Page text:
05. August 2007 · Comments Off on Power to the people online (no, not that YouTube debacle) · Categories: Issues, Research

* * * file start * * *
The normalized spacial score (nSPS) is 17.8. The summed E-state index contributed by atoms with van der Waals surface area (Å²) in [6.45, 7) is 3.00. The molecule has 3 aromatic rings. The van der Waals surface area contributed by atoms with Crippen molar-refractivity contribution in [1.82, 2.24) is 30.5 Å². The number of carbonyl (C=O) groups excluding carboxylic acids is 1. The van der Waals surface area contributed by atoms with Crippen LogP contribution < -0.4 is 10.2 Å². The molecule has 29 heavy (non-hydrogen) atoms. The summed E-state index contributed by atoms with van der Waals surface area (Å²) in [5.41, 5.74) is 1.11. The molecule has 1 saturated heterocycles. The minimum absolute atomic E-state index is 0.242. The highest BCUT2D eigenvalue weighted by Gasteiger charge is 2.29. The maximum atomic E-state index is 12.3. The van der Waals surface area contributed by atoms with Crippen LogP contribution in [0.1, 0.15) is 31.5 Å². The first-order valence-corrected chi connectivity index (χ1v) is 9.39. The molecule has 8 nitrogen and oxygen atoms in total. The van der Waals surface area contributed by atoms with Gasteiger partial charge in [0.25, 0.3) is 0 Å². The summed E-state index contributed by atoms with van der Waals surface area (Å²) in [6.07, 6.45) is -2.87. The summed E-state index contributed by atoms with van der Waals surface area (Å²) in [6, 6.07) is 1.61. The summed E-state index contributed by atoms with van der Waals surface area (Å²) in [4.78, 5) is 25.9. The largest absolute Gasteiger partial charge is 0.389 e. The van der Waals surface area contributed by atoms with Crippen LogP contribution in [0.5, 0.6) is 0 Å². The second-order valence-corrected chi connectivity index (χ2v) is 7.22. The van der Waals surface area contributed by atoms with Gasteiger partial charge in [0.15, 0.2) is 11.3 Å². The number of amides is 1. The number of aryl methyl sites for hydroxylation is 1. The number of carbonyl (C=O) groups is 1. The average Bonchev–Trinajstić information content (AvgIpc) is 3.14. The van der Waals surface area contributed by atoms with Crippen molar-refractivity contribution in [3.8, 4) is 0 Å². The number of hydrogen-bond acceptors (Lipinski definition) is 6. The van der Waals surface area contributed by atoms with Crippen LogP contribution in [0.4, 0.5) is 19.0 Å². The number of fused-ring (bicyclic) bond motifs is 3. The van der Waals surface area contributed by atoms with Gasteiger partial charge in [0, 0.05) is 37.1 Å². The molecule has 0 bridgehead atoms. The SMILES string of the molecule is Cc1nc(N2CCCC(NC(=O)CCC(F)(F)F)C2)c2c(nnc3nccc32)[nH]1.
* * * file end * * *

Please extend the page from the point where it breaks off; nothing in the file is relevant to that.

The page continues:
Using the internet for politics has gotten a fair amount of press recently, but I think the recent US use of “You Tube” in the presidential debates got it all wrong.  The candidates should have each been instructed to post a video response to an issue and then users could have rated the vidoes and commented upon them — the way that YouTube usually works.  Or, CNN could have let the YouTube community decide which video questions made it to the Democratic debate. Instead, US citizens (and other interested viewers) got served up a highly santised series of “vox pops” (a tired, old play which has always been a pathetic charade of hearing “from the people”).  Because “the CNN political team will (sic) choose the most creative and compelling videos…”, it was power to CNN, not power to the people. They’ll be doing it again for the Republicans. I can’t say I’ve been impressed with how John Howard used YouTube, or all the politico MySpace sites either. However, Choice Magazine and the Consumer Action Law Centre are really leveraging the strengths of the internet well in their “Fair go on fee$” campaign. Their campaign web site – http://www.fairfees.com.au – offers a range of ways for people to get involved.  Consumers can download complaint letter templates which they can fill out and send to their banks, they can send an email to MPs and can then forward the information to their friends and family.  Site visitors can also stay in touch with campaign news and read and download Choice’s research into bank fees. In one news item, Family First Senator Steve Fielding has introduced a private member’s Bill into the Senate to require penalty fees to reflect costs, give ASIC more powers to review the fees and give consumers the right to sue for damages if charged excessive penalty fees.  Interested people can read the Australian Securities and Investments Commission (Fair Bank and Credit Card Fees) Amendment Bill 2007 document on the Parlinfo Web web site. This is use of the internet that enables and empowers people to:  • take action on a personal level (letter templates)  • communicate easily with their government (email template)  • make others in their network aware of an issue that might affect them (form to forward information to their friends)  • gain access to the research of a respected, independent researcher (Choice)  • access the exact wording of potential legislation (the Parlinfo web) rather than waiting for an editorialised view of it on the nightly news or in the local paper. Citizens are apathetic about their government when they don’t know how to make their voices heard and they don’t know how to find unbiased information about the issues that matter to them.  Choice is truly empowering individuals – which is the best possible use of the internet in the political process. And if you are a young Australian who hasn’t registered to vote for this year’s federal election, Triple J and the Australian Electoral Commision have launched “Rock Enrol” a program aimed at encouraging potential young voters to enrol and let their voices be heard.

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